Chickadees are selfish group members when it comes to food caching


Influence of competitors on caching behaviour in the common raven,Corvus corax
It is shown that in the presence of competitors, common ravens instead cached further from the food source, provided they had space into which they could escape from the sight of the competitors.
Chimpanzees know what conspecifics do and do not see
It is suggested that chimpanzees know what conspecifics can and cannot see, and, furthermore, that they use this knowledge to devise effective social-cognitive strategies in naturally occurring food competition situations.
Do tufted capuchin monkeys (Cebus apella) spontaneously deceive opponents? A preliminary analysis of an experimental food-competition contest between monkeys
It is suggested that operationally defined spontaneous deceptive behaviors in monkeys can be analyzed with experimental procedures such as those used here, and that the results do not clearly indicate spontaneous deception.
Do chimpanzees know what conspecifics know?
Chimpanzees know what conspecifics have and have not seen (do and do not know), and that they use this information to devise effective social-cognitive strategies.
Social tactics of pigs in a competitive foraging task: the ‘informed forager’ paradigm
This study extended the study of animal social tactics to the domestic pig, Sus scrofa, by using an experimental analogue of natural foraging skills, the 'informed forager' paradigm, and shows that pigs are able to remember and relocate the food site and exploit the knowledge of others by following them to a food source.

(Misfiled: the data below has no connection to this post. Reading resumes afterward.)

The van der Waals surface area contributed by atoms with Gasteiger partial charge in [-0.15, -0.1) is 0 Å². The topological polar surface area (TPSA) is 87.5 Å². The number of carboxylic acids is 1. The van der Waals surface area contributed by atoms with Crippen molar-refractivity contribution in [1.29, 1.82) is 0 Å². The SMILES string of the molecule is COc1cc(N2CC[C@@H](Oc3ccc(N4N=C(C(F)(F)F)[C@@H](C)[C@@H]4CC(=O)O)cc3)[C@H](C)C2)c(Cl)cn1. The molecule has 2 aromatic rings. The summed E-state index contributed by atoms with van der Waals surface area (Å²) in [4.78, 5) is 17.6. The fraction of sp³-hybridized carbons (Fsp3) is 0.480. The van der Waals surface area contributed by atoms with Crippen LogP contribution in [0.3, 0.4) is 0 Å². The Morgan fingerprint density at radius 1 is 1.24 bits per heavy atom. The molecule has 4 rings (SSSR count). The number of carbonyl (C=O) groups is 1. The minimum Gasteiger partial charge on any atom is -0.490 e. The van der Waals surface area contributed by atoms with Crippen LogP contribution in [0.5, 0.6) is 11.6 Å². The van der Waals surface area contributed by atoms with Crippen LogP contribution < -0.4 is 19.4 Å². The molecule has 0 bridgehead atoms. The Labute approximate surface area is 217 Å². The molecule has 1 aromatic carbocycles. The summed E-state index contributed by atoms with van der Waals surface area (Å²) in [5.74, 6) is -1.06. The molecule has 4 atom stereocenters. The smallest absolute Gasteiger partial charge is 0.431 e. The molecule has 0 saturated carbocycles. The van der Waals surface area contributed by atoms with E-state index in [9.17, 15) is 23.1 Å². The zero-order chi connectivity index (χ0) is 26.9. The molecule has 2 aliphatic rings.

Foraging pigs alter their behaviour in response to exploitation
Abstract When food finders are exploited by others, but cannot themselves switch to scrounging or leave their foraging group, other behavioural adaptations should be favoured. Tactical deception in
Social learning in common ravens,Corvus corax
Even though observers initially obtained a considerable amount of reward produced by the models, scrounging evidently did not inhibit learning, and both stimulus enhancement and motor imitation are discussed as possible learning mechanisms.
Observational learning and the raiding of food caches in ravens, Corvus corax: is it ‘tactical’ deception?
Abstract Group-foraging ravens scatter-hoard when they are competing for food and, to some extent, also raid the caches made by others. We investigated the effects of observational spatial memory on
Tactics to obtain a hidden food item in chimpanzee pairs (Pan troglodytes)
Tactics and counter-tactics thus developed through the interaction between the witness and the witness-of-witness, illustrating the high social intelligence of chimpanzees.
Birds that ‘cry wolf’
  • C. Munn
  • Environmental Science
  • 1986
Two species of flycatching birds in Amazonia, Lanio versicolor and Thamnomanes schistogynus, are studied, which lead flocks of mixed species in the canopy and understorey of the forest, respectively, and act as sentinels, giving alarm calls at the approach of bird-eating hawks.